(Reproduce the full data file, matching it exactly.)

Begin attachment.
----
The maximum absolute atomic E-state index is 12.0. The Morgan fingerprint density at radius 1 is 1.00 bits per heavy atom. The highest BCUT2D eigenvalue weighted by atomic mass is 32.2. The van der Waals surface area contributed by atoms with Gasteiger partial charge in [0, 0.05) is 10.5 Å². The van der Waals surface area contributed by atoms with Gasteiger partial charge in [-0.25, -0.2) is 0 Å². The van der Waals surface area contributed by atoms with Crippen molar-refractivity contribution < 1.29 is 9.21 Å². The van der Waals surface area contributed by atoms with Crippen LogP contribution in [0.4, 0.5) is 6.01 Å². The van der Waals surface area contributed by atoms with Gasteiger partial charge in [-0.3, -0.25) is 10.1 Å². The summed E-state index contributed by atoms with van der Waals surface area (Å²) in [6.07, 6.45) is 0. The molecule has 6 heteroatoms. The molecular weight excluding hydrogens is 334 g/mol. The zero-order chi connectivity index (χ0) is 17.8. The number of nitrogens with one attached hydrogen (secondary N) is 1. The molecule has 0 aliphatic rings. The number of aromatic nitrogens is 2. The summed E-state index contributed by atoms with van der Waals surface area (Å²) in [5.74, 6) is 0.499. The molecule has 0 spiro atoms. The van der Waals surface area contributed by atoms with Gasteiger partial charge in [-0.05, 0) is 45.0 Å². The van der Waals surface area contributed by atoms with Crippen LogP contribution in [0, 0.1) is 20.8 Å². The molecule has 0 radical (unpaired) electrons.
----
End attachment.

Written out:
The maximum absolute atomic E-state index is 12.0. The Morgan fingerprint density at radius 1 is 1.00 bits per heavy atom. The highest BCUT2D eigenvalue weighted by atomic mass is 32.2. The van der Waals surface area contributed by atoms with Gasteiger partial charge in [0, 0.05) is 10.5 Å². The van der Waals surface area contributed by atoms with Gasteiger partial charge in [-0.25, -0.2) is 0 Å². The van der Waals surface area contributed by atoms with Crippen molar-refractivity contribution < 1.29 is 9.21 Å². The van der Waals surface area contributed by atoms with Crippen LogP contribution in [0.4, 0.5) is 6.01 Å². The van der Waals surface area contributed by atoms with Gasteiger partial charge in [-0.3, -0.25) is 10.1 Å². The summed E-state index contributed by atoms with van der Waals surface area (Å²) in [6.07, 6.45) is 0. The molecule has 6 heteroatoms. The molecular weight excluding hydrogens is 334 g/mol. The zero-order chi connectivity index (χ0) is 17.8. The number of nitrogens with one attached hydrogen (secondary N) is 1. The molecule has 0 aliphatic rings. The number of aromatic nitrogens is 2. The summed E-state index contributed by atoms with van der Waals surface area (Å²) in [5.74, 6) is 0.499. The molecule has 0 spiro atoms. The van der Waals surface area contributed by atoms with Gasteiger partial charge in [-0.05, 0) is 45.0 Å². The van der Waals surface area contributed by atoms with Crippen LogP contribution in [0, 0.1) is 20.8 Å². The molecule has 0 radical (unpaired) electrons.